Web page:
China's president Hu Jintao today described the country's Chang'e 1 lunar probe, which has successfully beamed back images of the Moon, as a "landmark achievement", Reuters reports. Same area of the moon as captured by Clementine and Chang'e 1 Chang'e 1 reached lunar orbit at an altitude of 200km on 7 November. A subsequent …
Surly he is over the moon with it?
go on China
release pictures of the US flag stuck up there, or a picture of where its supposed to be.
If I were running the probe, even if I found it, i'd be sorely tempted to photoshop the lander and flag out before releaseing the pic.
I wish they would swing by the Lunar landing site and put all the stories to rest. Of course if there was nothing on the site, I bet Nasa would just claim it is a commie attempt at destroying their achievements :p
maybe the'll find those pesky CD's instead.
Look at the US picture.
Start at the upper right corner.
Travel down the edge about 50 % of the image height.
Traverse left about 20% of the image width.
There's a crater with a smaller crater within. The smaller crater is located at about ten o'clock.
Now look at the Chinese image at the same crater. There seem to be two craters in that location on the Chinese photo vs. one crater at that location in the US photo. Does anyone else see that? No?
Looks like I picked the wrong day to stop drinking coffee....
It was the first thing I've noticed before reading the page! BTW, which photo is supposed to be newer?
If you've got a softish, dusty surface and no atmosphere, you're going to gain a few extra holes in a decade.
Looking at the positioning related to the surrounding bits of terrain, I'd say that the upper one was the new one and that the impact appears to have slightly altered the profile of the pre-existing crater, it's difficult to be sure with the shadow angles being different. The smaller, internal crater still seems to be visible at the same 10 o'clockish point though.
A photo of the landing site would be the single worst piece of evidence you could possibly get. It's 100% fakeable. People would just claim the Chinese are in on the conspiracy.
Unfortunately, the good hard evidence the US already brought back is over your head, Saru ;)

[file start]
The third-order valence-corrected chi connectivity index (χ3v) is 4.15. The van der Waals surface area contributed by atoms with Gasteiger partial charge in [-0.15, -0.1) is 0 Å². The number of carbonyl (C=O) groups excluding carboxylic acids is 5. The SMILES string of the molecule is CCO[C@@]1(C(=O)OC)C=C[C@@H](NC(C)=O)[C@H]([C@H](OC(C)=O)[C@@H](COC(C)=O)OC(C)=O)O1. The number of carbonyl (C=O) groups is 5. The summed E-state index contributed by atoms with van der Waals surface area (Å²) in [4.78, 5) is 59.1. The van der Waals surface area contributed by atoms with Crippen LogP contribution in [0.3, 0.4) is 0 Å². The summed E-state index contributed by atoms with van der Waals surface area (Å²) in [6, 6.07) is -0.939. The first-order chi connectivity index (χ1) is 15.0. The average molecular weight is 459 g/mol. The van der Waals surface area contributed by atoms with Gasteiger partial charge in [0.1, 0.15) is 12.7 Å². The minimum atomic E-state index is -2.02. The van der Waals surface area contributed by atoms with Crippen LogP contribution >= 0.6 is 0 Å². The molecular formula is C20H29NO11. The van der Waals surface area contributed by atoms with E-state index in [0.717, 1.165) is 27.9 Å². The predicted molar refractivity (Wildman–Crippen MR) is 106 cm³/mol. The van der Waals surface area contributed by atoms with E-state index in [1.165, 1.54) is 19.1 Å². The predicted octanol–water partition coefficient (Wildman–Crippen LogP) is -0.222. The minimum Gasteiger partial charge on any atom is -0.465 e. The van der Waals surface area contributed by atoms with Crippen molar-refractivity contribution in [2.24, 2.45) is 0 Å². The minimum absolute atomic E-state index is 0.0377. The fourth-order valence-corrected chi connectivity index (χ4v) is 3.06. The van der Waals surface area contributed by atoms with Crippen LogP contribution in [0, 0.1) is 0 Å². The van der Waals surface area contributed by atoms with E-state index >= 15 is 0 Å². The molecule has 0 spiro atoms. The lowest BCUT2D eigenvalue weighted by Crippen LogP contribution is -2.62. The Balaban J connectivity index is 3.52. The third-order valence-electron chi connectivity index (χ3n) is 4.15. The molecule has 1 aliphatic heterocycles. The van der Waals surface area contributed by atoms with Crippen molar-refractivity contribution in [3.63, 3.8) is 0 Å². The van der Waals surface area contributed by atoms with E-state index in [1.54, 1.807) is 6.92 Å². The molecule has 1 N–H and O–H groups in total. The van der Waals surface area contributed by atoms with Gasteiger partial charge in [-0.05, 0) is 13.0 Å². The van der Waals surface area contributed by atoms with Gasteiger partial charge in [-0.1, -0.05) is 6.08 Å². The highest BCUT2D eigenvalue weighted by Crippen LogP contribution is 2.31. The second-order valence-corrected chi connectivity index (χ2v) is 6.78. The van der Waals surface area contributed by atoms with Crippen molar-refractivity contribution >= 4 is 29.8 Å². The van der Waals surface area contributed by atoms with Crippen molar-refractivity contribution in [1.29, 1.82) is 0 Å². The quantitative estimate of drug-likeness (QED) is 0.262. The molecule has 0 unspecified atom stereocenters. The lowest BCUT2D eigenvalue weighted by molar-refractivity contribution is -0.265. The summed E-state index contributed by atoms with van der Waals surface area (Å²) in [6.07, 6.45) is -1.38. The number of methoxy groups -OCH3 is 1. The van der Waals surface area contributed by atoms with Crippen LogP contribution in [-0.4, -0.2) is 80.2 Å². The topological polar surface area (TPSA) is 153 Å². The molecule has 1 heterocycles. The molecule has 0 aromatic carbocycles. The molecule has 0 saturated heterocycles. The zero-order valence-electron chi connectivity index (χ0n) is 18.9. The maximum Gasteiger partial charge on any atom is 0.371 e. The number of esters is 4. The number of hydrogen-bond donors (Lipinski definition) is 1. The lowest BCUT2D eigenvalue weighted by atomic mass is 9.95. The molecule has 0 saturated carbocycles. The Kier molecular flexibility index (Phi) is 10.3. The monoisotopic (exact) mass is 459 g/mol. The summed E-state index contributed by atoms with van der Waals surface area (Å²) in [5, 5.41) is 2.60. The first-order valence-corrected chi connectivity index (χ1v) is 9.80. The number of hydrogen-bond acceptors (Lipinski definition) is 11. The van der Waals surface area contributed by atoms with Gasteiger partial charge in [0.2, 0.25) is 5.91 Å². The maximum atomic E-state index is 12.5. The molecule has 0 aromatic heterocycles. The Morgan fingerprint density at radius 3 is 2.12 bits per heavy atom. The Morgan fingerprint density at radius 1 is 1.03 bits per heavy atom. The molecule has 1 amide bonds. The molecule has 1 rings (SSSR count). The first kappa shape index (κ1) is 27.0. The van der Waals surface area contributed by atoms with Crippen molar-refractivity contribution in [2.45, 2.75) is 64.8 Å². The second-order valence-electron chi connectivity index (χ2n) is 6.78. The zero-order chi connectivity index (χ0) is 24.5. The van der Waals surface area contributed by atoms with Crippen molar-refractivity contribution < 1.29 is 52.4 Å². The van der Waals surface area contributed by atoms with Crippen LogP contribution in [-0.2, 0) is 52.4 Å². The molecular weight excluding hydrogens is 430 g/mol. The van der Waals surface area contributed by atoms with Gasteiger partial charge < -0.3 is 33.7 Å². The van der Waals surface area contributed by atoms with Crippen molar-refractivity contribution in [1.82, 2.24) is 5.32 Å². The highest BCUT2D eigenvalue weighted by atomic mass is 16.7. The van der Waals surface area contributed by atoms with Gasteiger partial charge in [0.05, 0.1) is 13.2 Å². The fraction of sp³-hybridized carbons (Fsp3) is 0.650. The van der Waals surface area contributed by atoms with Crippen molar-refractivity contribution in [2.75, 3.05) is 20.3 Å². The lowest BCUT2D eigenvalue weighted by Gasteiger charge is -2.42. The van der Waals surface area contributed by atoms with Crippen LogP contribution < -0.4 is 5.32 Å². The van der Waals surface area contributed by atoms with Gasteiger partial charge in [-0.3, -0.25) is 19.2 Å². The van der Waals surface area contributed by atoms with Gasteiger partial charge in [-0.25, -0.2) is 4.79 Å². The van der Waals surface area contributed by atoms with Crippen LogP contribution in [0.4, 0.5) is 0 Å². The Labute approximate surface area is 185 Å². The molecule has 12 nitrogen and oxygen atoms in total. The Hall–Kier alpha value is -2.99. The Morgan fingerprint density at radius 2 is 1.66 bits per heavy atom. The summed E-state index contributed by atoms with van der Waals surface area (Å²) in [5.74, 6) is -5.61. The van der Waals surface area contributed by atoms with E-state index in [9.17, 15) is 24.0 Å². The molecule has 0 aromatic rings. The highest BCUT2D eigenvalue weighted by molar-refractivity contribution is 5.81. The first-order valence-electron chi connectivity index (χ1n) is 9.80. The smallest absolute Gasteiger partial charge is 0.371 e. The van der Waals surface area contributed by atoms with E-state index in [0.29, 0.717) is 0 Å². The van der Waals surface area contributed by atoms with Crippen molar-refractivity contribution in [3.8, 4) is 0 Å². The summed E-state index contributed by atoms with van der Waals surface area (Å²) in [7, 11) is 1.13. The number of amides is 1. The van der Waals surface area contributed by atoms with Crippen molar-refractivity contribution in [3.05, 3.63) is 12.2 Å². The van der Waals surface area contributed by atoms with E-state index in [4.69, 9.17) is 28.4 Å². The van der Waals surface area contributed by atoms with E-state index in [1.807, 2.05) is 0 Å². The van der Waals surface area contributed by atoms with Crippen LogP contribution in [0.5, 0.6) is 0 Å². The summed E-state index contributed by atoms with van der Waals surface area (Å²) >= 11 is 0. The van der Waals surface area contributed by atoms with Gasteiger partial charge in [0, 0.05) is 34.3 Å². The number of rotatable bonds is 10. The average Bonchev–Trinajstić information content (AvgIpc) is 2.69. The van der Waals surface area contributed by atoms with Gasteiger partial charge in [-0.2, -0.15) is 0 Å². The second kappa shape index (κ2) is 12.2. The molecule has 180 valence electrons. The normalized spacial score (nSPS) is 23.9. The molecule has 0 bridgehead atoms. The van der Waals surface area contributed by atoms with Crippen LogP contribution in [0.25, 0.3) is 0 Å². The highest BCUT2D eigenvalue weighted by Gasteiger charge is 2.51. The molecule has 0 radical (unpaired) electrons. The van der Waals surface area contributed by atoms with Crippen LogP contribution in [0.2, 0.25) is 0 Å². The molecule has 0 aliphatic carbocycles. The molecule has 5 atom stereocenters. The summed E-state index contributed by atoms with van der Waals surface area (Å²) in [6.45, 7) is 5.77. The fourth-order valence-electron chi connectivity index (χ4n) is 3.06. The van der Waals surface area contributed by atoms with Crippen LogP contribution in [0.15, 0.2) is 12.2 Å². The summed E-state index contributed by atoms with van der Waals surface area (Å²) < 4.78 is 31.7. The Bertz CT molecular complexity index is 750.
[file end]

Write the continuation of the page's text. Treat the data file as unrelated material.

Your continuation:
@TeeCee (just proves)
But surely that's just the houses of parliament your talking about mate?
...a softish, dusty surface and no atmosphere
...a few extra holes
...it's difficult to be sure
Well, let's name the new crater!
Soliciting suggestions from the English Speaking World on this Young, Dusty Hole. The discovery was made here on El Reg, afterall! Let fly!
(This ought to be good....)
Has everyone gone mad?
Presumably the Chinese chose to release this image to allow easy comparison between their (clearly vastly superior) imaging with that of Clemantine. The newer image is sharper and provides far more detail. It is also illuminated from a different angle. Does anyone really seriously believe it to be "fake"?
The "extra" crater is a stitching artifact, obviously.
@ Joe Cooper: WHAT "good hard evidence"? I've always found there to be suspiciously little good or hard evidence. You're not referring to those silly photos are you?
'@ Joe Cooper: WHAT "good hard evidence"? I've always found there to be suspiciously little good or hard evidence. You're not referring to those silly photos are you?'
[Putting my geologist hat on]
That'd be the rock samples brought back by Apollo which are profoundly different from rocks on Earth; heavily depleted in volatile elements, relatively enriched in refractory elements, radio dates way different from those on Earth, zero water content, enriched in helium 3....
None of these results were expected before Apollo landed on the Moon, and were confirmed by the Luna sample return missions performed by the Soviet Union.
Well no, actually I just specifically said that photos are easily fakeable and nobody believes them anyway.
Here's a quote: "A photo of the landing site would be the single worst piece of evidence you could possibly get. It's 100% fakeable."